Table 1: Total Number of 30sec epochs for each class.

Figure 2:Example of a 30sec epoch for each channel acquired from Patient 1.

Feature Extraction

In order to extract data in the different frequency sub-bands, FIR filters are designed and applied to each EEG signal. Therefore, a low-pass (0-4Hz), a high-pass (30-60Hz) and three band-pass filters (4-8Hz, 8-13Hz and 13-30HZ) are designed and the energy is extracted in each sub-band of interest, corresponding to the EEG rhythms. Since each EEG signal contains information from 6 channels, a feature vector of 30 characteristics (5 sub-bands * 6 channels) is used as input to train the classifiers.


To evaluate the proposed method for automatic sleep staging, five well-known classifiers are used.

Naive Bayes

Naïve Bayes [18] is a simple classifier that combines a probability model with a decision rule. The classifier operates on the basic assumption that the features comprising the feature vector are statistically independent. Naïve Bayes is based on Bayes decision theory and the purpose is the minimization of classification error probability and the maximization of posterior probability. The classifier adopts the Gaussian assumption, meaning that each marginal is described by two parameters (mean and variance), reducing computational complexity and the need for data. A small number of training data is needed for the classifier to estimate the necessary classification parameters, avoiding overfitting, making the Naïve Bayes suitable for complex classification problems.

Decision Tree

A Decision Trees classifier is based on a set of decision rules. The tree root node is at the top and is connected with other nodes through links or branches. The procedure is repeated until no further links exist to connect to other nodes.

According to the architecture of the classifier, only one link can be followed each time and the following node becomes the root node of the next sub-tree until no other decision can be made. Hence, Decision Trees is a straightforward classifier [19].

K-Nearest Neighbor

The k-Nearest Neighbor [20] is a supervised, non-parametric instance-based method and one of the simplest machine learning algorithms used for classification. According to this method, an instance is classified to the most relative class depending on the vote its k nearest neighbors. This approach is a good technique when there is little or no knowledge of the distribution of the data.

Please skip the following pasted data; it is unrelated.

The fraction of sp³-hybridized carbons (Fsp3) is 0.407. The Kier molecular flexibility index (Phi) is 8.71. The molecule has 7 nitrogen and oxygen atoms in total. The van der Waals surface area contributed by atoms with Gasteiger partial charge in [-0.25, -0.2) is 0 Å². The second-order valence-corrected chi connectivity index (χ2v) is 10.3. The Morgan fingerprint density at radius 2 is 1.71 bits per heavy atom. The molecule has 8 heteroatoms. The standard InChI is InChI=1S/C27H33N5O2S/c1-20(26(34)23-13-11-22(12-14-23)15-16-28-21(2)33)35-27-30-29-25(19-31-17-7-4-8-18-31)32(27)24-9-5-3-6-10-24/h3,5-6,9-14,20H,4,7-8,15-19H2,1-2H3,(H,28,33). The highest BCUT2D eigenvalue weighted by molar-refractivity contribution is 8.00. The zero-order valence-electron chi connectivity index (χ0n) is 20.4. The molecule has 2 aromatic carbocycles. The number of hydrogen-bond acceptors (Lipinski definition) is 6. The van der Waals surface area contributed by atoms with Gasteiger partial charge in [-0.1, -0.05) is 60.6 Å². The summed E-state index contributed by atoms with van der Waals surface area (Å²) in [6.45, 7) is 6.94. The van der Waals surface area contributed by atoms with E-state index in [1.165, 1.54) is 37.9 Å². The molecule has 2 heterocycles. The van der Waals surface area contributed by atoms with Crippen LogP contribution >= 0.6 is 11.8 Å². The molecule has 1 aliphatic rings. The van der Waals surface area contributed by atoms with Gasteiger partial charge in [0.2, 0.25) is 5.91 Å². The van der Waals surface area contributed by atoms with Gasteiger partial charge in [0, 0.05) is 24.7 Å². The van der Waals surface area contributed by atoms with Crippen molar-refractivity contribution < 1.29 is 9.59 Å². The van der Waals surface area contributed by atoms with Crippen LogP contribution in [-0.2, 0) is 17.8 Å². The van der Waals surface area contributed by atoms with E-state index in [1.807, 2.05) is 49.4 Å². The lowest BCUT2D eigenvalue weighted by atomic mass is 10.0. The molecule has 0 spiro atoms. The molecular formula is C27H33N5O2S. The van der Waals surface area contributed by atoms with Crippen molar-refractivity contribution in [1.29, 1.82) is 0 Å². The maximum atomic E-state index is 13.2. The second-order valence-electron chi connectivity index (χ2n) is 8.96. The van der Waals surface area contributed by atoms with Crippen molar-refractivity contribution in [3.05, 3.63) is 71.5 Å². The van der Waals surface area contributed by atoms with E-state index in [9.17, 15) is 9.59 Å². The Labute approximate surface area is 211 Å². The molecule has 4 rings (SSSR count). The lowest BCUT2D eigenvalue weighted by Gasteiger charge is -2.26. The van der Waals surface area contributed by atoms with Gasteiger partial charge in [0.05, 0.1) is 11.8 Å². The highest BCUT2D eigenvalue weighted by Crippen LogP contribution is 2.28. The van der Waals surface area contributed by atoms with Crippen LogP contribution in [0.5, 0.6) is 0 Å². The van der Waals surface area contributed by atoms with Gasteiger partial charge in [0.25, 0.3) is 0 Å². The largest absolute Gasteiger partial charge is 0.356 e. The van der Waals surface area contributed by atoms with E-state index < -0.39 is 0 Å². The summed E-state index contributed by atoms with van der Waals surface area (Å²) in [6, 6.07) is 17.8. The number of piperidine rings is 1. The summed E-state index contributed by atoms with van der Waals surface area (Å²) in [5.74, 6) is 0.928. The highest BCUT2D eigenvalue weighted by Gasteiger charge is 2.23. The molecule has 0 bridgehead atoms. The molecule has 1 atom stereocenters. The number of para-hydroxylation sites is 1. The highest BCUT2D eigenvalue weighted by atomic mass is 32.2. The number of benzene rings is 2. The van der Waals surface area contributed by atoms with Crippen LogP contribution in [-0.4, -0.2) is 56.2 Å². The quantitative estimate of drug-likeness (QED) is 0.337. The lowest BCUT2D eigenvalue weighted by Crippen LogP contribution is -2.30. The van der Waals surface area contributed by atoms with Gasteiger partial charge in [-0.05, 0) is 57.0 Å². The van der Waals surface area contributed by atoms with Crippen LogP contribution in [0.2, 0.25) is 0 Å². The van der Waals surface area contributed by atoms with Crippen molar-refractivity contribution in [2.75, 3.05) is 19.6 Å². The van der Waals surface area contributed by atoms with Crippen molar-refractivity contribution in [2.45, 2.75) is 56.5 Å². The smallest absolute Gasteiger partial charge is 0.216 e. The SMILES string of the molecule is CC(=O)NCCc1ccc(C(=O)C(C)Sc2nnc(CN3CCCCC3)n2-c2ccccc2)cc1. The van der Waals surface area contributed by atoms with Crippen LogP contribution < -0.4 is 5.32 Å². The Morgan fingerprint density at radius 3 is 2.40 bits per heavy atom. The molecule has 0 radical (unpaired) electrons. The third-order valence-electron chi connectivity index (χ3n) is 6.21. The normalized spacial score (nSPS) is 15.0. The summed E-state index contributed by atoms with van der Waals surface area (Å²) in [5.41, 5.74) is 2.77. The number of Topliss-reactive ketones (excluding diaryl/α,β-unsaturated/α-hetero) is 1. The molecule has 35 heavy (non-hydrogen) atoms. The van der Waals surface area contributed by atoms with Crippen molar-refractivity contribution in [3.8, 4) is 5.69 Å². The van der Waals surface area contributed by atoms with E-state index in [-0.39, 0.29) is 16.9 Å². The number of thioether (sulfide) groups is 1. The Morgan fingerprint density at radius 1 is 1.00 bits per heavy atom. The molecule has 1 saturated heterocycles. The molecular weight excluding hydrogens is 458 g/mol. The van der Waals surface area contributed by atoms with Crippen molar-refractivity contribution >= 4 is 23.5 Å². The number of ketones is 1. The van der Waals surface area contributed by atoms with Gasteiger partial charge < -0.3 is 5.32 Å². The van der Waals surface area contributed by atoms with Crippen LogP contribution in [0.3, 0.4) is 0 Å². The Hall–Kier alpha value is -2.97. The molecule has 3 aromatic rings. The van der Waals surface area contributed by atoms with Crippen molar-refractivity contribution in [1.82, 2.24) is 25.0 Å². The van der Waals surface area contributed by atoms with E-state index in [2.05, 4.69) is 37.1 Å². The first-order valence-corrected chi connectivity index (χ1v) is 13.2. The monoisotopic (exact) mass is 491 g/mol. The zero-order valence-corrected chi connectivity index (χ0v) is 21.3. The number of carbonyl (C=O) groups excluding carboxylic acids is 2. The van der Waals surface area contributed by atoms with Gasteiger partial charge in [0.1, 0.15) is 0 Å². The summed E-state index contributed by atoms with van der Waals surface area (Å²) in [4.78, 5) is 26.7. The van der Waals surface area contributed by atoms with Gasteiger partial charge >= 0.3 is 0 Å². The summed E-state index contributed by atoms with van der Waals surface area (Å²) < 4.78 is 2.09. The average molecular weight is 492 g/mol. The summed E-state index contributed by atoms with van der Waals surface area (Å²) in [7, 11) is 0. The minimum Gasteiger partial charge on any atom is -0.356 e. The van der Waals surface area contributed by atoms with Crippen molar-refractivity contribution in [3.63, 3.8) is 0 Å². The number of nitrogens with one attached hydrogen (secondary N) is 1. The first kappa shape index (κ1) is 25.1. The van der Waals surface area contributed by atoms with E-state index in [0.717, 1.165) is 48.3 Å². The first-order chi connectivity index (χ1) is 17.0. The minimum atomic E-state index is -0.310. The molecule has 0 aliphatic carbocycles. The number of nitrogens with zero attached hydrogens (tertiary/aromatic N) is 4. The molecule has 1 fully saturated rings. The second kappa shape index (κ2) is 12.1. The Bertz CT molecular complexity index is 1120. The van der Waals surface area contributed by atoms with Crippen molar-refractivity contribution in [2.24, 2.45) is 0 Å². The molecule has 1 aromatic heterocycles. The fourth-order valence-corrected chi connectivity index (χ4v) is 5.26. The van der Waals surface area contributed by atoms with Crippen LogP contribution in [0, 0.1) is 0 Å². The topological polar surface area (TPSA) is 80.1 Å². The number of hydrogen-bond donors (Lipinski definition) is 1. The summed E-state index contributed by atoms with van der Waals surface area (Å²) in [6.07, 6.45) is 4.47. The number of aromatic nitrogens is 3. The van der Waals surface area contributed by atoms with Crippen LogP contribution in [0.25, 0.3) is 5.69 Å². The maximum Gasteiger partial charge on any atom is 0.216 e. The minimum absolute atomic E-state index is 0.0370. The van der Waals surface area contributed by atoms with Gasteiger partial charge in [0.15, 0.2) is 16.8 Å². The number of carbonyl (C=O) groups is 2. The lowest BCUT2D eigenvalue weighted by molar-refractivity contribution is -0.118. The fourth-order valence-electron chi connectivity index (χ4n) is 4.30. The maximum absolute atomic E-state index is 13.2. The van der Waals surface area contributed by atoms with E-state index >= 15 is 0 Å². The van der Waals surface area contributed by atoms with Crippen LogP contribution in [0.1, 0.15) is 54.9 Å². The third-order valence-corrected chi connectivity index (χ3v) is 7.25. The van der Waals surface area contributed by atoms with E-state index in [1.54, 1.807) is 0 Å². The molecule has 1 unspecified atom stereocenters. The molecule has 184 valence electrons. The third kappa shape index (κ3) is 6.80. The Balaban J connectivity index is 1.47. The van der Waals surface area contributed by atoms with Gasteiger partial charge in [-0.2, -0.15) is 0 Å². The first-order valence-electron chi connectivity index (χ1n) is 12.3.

Support Vector Machines

Support Vector Machines [21] is a technique for linear and nonlinear classification problems. The input features are represented into a high-dimension (usually much higher than the original) feature space aiming to be linear separated. This projection is performed by the kernel function. The gap that separates the data is called decision hyperplane and the distance from the hyperplane is named margin. The goal in training an SVM is to find the optimal separating hyperplane with the largest margin, leading to better generalization of the classifier. In our experiments, the radial basis function is used as kernel function.

Random Forests

Random Forests [22] is an ensemble learning method for classification that operates by combining decorrelated decision trees. The ultimate goal of the classifier is to decrease the generalization error and improve accuracy. In Random Forests the trees are grown by randomly selecting at each node a group of features to determine the split. The feature set is sub-decomposed into subsets of random values. These subsets are used to train and test each individual decision tree. After a large number of trees is generated, they vote for the most popular class. In our experiments, 100 decision trees is selected.


The 10-fold cross-validation technique is employed to train and test the five classifiers. The performance of each classifier is depicted in Table 2, in terms of True Positive (TP) rate (average for all classes), precision (average for all classes) and accuracy. The best classification accuracy is obtained from the Random Forests (75.29%) followed by Support Vector Machines, k-Nearest Neighbor, Decision Tree and Naïve Bayes. (66.59%, 65.61%, 64.77% and 55.97% respectively). Table 3 presents the confusion matrix for the Random Forests classification, which as can be seen from Table 1 indicated the best classification accuracy. The percentage of classified instances for each class (row) is calculated and depicted in the table, thus the main diagonal includes the TP rate of each respective row class, while all other values in the same row are the misclassification rates of this class to all other classes. The confusion matrix that is presented in Table 3, gives a thorough description of the classification. The percentage of N1 epochs correctly classified by as N1 is less than 50% while the majority of the instances were classified as N2 (37.63%), Awake (19.29%) and REM (11.10%). Also, epochs of REM sleep are misclassified as N2 (22.27%), N1 (6.96%) and Awake (5.91%), leading to a total accuracy for the REM stage equal to 63.50%. The percentages of correctly classified N2 and N3 epochs are above 80% (82.78% and 81.82% respectively) and the majority of errors is due to misclassified epochs as Awake (26.10%) and N2 (17.12%) respectively. The best discrimination, matching with the scoring assigned by the expert, is provided with epochs of Awake stage (90.43%).